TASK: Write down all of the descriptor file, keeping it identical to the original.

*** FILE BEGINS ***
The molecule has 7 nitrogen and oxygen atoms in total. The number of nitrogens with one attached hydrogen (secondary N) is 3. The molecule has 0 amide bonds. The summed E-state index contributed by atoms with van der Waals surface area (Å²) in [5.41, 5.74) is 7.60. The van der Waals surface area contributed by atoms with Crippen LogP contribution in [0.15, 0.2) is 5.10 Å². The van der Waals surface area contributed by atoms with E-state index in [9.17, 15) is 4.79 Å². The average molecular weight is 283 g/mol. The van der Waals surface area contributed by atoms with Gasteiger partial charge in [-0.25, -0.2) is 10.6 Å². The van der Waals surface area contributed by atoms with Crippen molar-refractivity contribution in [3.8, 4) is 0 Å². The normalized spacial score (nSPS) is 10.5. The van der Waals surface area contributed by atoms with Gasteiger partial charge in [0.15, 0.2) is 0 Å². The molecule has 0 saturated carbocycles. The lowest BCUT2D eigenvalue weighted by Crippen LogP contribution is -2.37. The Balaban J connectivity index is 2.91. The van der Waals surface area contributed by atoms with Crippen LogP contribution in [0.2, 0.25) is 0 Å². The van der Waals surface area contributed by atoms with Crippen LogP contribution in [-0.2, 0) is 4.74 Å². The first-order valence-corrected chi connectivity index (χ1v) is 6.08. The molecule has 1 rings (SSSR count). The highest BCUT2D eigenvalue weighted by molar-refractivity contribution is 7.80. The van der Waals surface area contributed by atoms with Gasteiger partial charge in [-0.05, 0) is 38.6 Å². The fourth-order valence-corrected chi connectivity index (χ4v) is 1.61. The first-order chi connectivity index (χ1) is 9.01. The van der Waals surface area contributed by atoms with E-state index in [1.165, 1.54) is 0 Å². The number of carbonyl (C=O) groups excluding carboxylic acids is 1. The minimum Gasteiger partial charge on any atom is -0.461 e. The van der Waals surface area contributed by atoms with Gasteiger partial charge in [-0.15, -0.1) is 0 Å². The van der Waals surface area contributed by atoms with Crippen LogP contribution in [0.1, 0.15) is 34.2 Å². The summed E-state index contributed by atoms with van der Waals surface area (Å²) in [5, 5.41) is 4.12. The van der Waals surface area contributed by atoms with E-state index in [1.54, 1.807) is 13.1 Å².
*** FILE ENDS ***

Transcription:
The molecule has 7 nitrogen and oxygen atoms in total. The number of nitrogens with one attached hydrogen (secondary N) is 3. The molecule has 0 amide bonds. The summed E-state index contributed by atoms with van der Waals surface area (Å²) in [5.41, 5.74) is 7.60. The van der Waals surface area contributed by atoms with Crippen LogP contribution in [0.15, 0.2) is 5.10 Å². The van der Waals surface area contributed by atoms with E-state index in [9.17, 15) is 4.79 Å². The average molecular weight is 283 g/mol. The van der Waals surface area contributed by atoms with Gasteiger partial charge in [-0.25, -0.2) is 10.6 Å². The van der Waals surface area contributed by atoms with Crippen molar-refractivity contribution in [3.8, 4) is 0 Å². The normalized spacial score (nSPS) is 10.5. The van der Waals surface area contributed by atoms with Gasteiger partial charge in [0.15, 0.2) is 0 Å². The molecule has 0 saturated carbocycles. The lowest BCUT2D eigenvalue weighted by Crippen LogP contribution is -2.37. The Balaban J connectivity index is 2.91. The van der Waals surface area contributed by atoms with Crippen LogP contribution in [0.2, 0.25) is 0 Å². The van der Waals surface area contributed by atoms with Crippen LogP contribution in [-0.2, 0) is 4.74 Å². The first-order valence-corrected chi connectivity index (χ1v) is 6.08. The molecule has 1 rings (SSSR count). The highest BCUT2D eigenvalue weighted by molar-refractivity contribution is 7.80. The van der Waals surface area contributed by atoms with Gasteiger partial charge in [-0.05, 0) is 38.6 Å². The fourth-order valence-corrected chi connectivity index (χ4v) is 1.61. The first-order chi connectivity index (χ1) is 9.01. The van der Waals surface area contributed by atoms with E-state index in [1.165, 1.54) is 0 Å². The number of carbonyl (C=O) groups excluding carboxylic acids is 1. The minimum Gasteiger partial charge on any atom is -0.461 e. The van der Waals surface area contributed by atoms with Gasteiger partial charge in [-0.15, -0.1) is 0 Å². The van der Waals surface area contributed by atoms with Crippen LogP contribution in [0.1, 0.15) is 34.2 Å². The summed E-state index contributed by atoms with van der Waals surface area (Å²) in [5, 5.41) is 4.12. The van der Waals surface area contributed by atoms with E-state index in [1.54, 1.807) is 13.1 Å².